I didn’t photograph the cooking, but I was basically hanging out there with the people using crystal meth.
There is an amazing book called „Meth America”, about a guy who returns to his hometown, and the hometown is gone. All the buildings are blown up by the labs. The whole city was destroyed.
Crocodile is made in a similar way – you collect diﬀerent…
…things from the pharmacies. I asked them: „Well, the pharmacies must know what you are buying it for?” They are in on it too. They are making money from crocodile.
The same with crystal meth. They use ephedrine from the pharmacy. The pharma industry in America is lobbying against making it a prescription drug. Did you meet people making crocodile?
Yes. Did you see the pictures of the mother and daughter that we took? The pictures of the mother and daughter, I think, are the strongest. They are both addicts. The man in the mother’s life cannot even walk. The reason it is called „crocodile“ is that your skin starts to turn like crocodile skin. But it attacks you from the inside, from your bone marrow, I think, and your muscles. So, these people cannot even walk. The daughter, who was speeding her brains out, is well known as one of the best cookers in town. So, the mother: 48 per cent of her body is burned, because the police were coming in to arrest her daughter; so she dosed herself with gasoline, and the police lit the match to blow her up. It is an incredible story.
Max showed me a new slide show with a voice over of this guy Yuri you made in the Ukraine. Are you still working on the project?
Yes, we went only to Kiev. The organisation helping us there thought we would do ﬁve towns in ten days. I do two people in ten days. But we did more than that. We got involved with the needle exchange people, and like I said, a lot of them aren’t having safe sex; and some of them aren’t taking the medication, but they are giving out clean needles. We met some prostitutes, who gave interviews, but they didn’t allow their faces to be shown. The most amazing woman, who I want to go back to interview – she told me her life story but with no mike. It is the most incredible life story. She was a prostitute, and then she was a madam with a house, where you run other girls. We went to a house of prostitution, where people work out of an apartment. One of those girls gave an interview about how they get into prostitution and why – and their addiction to prostitution. Some of them have been tested and some not. It is very hard to make your customers use a condom. They don’t want to, because it feels better not to use a condom. The woman who allowed me to photograph she is married to a man who she loves, and she doesn’t want to have safe sex. I do understand it, as much as I know about Aids, I don’t like safe sex either. So, I have just stopped having sex. That is not so good for me, but anyway right now I prefer women, which is safer.
It seems to me that your project in the Ukraine is happening in a more documentary framework. How do you feel about this? You go to a foreign place, you have limited time…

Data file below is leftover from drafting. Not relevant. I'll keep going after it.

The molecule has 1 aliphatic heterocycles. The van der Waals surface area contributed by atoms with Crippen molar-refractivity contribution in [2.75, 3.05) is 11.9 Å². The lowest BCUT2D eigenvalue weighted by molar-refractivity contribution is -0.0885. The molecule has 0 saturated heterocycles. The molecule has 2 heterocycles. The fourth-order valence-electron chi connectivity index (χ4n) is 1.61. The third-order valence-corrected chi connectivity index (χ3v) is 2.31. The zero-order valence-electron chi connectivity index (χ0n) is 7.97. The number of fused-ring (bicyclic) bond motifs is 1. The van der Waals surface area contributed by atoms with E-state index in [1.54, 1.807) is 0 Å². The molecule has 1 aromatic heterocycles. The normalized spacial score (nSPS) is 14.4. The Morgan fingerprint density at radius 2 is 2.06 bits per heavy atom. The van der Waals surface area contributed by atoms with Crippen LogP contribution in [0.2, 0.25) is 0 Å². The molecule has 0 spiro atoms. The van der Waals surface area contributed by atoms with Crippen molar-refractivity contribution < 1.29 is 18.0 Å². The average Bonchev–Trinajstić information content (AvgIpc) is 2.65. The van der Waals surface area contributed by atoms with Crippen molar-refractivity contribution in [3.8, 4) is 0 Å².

I went back to the same people over and over. But for a week, not for years, and not for months. In the beginning they wanted us to just cover all the categories in the whole country…
…in a journalistic way.
Yes. I want to go back to Kiev. There are a few people I still want to interview and photograph. I have some connections in Odessa as well. One is a friend, and then his friends knows prostitutes in Odessa who are willing to talk, and people living with Aids who are willing to talk. So, I want to go back there. But, I like the piece we made. At Pinchuk I am showing an earlier slide show on Aids, the Cookie Portfolio, and we made this new four-minute piece that I think is beautiful – and they are still pressuring me to make more. But anyway, we do want to make more.
Because you think it is important to do that?
Yes. Not for them, but for the people in the Ukraine. But the point is: how many people go to this gallery? How many of the people actually in the situation go to this gallery? They try to tell me that they have thousands of people a day. But, how many of the people that it is really pertinent to are going to see it in a gallery? That is the problem.
I know – this is something that I think about all the time. On the other hand, remember what you did in New York. You curated the ﬁrst show about Aids in 1989 called „Witnesses: Against Our Vanishing”. 15.000 people came to the opening…
…the „Red Ribbon” came from that, and „Day Without Art” came from that.
That was amazing! But I understand this kind of feeling.
They put posters of Félix Gonzáles-Torres’ beautiful piece of an empty bed all over the city as billboards. I said to them: „This is extremely aesthetic, but it is not going to talk about Aids to people.” It is art, but it is not going to drive a point home to anyone – probably people won’t make the connection. So, in that case journalism helps.
That is true. It caters to a diﬀerent audience.
It kind of wakes people up. People have to deal with something in front of their eyes.